For some, at least, the question arises, “Why was Zacchaeus saved?” “Why did he receive the gift of faith, and not the next tax collector or sinner?” Was it because he went looking for Jesus? Was it because someone told him about Jesus and encouraged him to seek him out? Was it just because he was in the right place at the right time — the lucky one that Jesus happened to glance up at?

John Calvin would have said that Zacchaeus was predestined to be saved. It wasn’t anything that Zacchaeus chose to do. It wasn’t anything that anyone else did for him, and it certainly wasn’t just dumb luck! Rather, God chose him before the foundations of the world to be saved, to be a child of God, to be healed, restored, forgiven, and sent to live a new and changed life.

Predestination is a doctrine that is closely associated with the Presbyterian Church, despite the fact that we don’t talk about it much, and many Presbyterians say they don’t actually believe it. The doctrine of Predestination says that we don’t choose God — God chooses us. Predestination says that there is absolutely nothing we can do to earn or win salvation for ourselves or for anyone else. It says that God has already determined who will be saved and gives the gift of faith to those who are elect.

Predestination is one reason why you don’t find many Presbyterians rushing around trying to make sure that all their friends, family, and neighbours get saved. Although we are called to share God’s love in words and actions with the people around us, we don’t believe that anyone’s salvation depends on us. It’s God that does the saving. We are only called to be faithful in glorifying God and loving our neighbours as ourselves. Notice that it wasn’t Zacchaeus’ action that led to his salvation. It was Jesus’ initiative — Jesus said, “The Son of Man came to seek out and to save the lost.”

Of course, there’s more to the doctrine of Predestination than that. There are implications of the doctrine that I find troubling too, but we’ll talk more about it on Wednesday evening — not now.

I guess the final question has to be about what does it actually mean to be saved. What are we saved from? What difference does salvation make to us? Many Christians would answer that question by starting to talk about life after death. Salvation is about not being condemned to hell. It’s about God forgiving our sins so that we can go to heaven, which none of us sinful people actually deserve.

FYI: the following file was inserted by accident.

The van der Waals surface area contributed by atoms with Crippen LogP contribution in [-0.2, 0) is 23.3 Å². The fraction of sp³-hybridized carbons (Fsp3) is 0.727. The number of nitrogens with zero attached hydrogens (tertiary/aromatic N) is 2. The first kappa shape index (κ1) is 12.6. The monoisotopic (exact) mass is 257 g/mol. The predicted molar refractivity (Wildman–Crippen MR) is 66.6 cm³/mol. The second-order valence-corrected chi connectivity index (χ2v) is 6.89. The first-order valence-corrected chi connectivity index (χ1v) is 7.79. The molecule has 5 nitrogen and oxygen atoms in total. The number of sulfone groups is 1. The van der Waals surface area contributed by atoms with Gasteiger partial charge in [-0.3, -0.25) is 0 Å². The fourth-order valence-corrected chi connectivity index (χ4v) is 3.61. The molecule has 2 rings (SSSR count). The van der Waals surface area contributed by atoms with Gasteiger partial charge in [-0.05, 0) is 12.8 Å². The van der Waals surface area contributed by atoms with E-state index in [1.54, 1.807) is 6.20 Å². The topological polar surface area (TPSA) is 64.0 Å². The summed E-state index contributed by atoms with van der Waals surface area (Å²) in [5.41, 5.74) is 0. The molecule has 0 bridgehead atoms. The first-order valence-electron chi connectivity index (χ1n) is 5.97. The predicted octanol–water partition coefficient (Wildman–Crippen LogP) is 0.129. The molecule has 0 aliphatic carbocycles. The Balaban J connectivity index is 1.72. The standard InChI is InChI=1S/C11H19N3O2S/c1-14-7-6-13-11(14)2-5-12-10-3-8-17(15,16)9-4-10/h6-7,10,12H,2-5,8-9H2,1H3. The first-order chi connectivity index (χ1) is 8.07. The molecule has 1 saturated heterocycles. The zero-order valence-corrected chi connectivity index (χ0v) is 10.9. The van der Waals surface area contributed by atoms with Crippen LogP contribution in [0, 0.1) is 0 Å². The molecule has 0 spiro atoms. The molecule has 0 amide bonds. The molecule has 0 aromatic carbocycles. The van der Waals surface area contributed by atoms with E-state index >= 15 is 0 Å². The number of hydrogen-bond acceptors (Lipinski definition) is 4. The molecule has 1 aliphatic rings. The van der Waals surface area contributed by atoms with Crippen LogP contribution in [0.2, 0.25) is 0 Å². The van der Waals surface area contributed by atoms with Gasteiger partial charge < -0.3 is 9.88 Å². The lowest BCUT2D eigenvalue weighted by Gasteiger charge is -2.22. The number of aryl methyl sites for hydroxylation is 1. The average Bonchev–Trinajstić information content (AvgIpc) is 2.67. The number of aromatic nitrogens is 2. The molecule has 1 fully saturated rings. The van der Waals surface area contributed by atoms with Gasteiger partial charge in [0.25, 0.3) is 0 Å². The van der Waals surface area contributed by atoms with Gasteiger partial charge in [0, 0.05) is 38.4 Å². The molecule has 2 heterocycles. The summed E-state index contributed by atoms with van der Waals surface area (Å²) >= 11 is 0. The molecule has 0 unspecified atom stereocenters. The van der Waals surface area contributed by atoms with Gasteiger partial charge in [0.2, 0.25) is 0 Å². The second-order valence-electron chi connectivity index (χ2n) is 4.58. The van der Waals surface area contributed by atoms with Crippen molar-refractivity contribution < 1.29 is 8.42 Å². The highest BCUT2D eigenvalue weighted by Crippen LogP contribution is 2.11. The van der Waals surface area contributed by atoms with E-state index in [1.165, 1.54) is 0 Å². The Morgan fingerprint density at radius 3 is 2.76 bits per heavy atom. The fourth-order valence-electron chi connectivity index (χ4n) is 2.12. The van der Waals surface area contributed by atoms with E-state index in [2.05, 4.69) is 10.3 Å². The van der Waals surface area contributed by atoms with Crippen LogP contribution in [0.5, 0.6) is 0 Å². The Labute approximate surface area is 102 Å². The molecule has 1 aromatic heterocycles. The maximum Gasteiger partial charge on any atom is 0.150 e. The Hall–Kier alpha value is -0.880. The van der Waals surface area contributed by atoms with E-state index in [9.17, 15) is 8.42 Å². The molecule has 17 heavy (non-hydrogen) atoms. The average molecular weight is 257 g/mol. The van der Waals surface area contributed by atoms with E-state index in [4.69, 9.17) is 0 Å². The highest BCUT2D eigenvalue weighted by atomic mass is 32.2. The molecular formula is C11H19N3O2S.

But though eternal life with God is a part of what we believe as Christians, it’s not entirely what our faith is about. Just think about Zacchaeus’ story. Jesus declares, “Today salvation has come to this house!” and there’s no indication that he’s talking about what’s going to happen to Zacchaeus after Zacchaeus dies. Jesus is talking about something that is happening immediately in Zacchaeus’ life.

He’s being transformed from an outcast into one who is loved and accepted by Jesus. He’s changing from a rich man who cheats and takes advantage of the poor, into a generous man who sells his possessions and gives the money to those who need it more than he does. He’s moving from being someone who lived for himself to being someone who lives for others.

There is no mention of Zacchaeus being saved from death or hell. Rather, he is saved from a life of sin and selfishness. He is saved from a life of rejection and loneliness. He is restored in relationship to God and his neighbours.

I am reminded of the words from “Living Faith:” “Salvation means life, forgiveness, healing, wholeness. It comes from God’s grace, received through faith in Christ alone.”

The good news is that God sent a Son into the world — Jesus Christ. Jesus came and called us to repentance, called us to turn away from our sin, and called us back into relationship with God. As the sinful people that we are, we rejected Jesus and had him executed.
But even as he died, Jesus prayed that God would forgive us… we didn’t know what we were doing. Though humans killed Jesus, God raised Jesus from death, proving beyond a doubt that God is more powerful than our sin.

In Jesus’ resurrection, we see first of all that there is potential for life, even after physical death. But we also see that even after our betrayals and our denials, even though we are sinful people, Jesus calls us to follow him, to share his love, and to live in relationship with God who forgives us and calls us to newness of life.

Salvation is not just an after-life question — it’s about how we live here and now in this wonderful life that God has given us. Like Zacchaeus, we are a forgiven people — saved from our sin — reconciled to God — freed to live full, meaningful, and generous lives for the glory of God. Thanks be to God for the gift of faith — for the gift of salvation. Amen.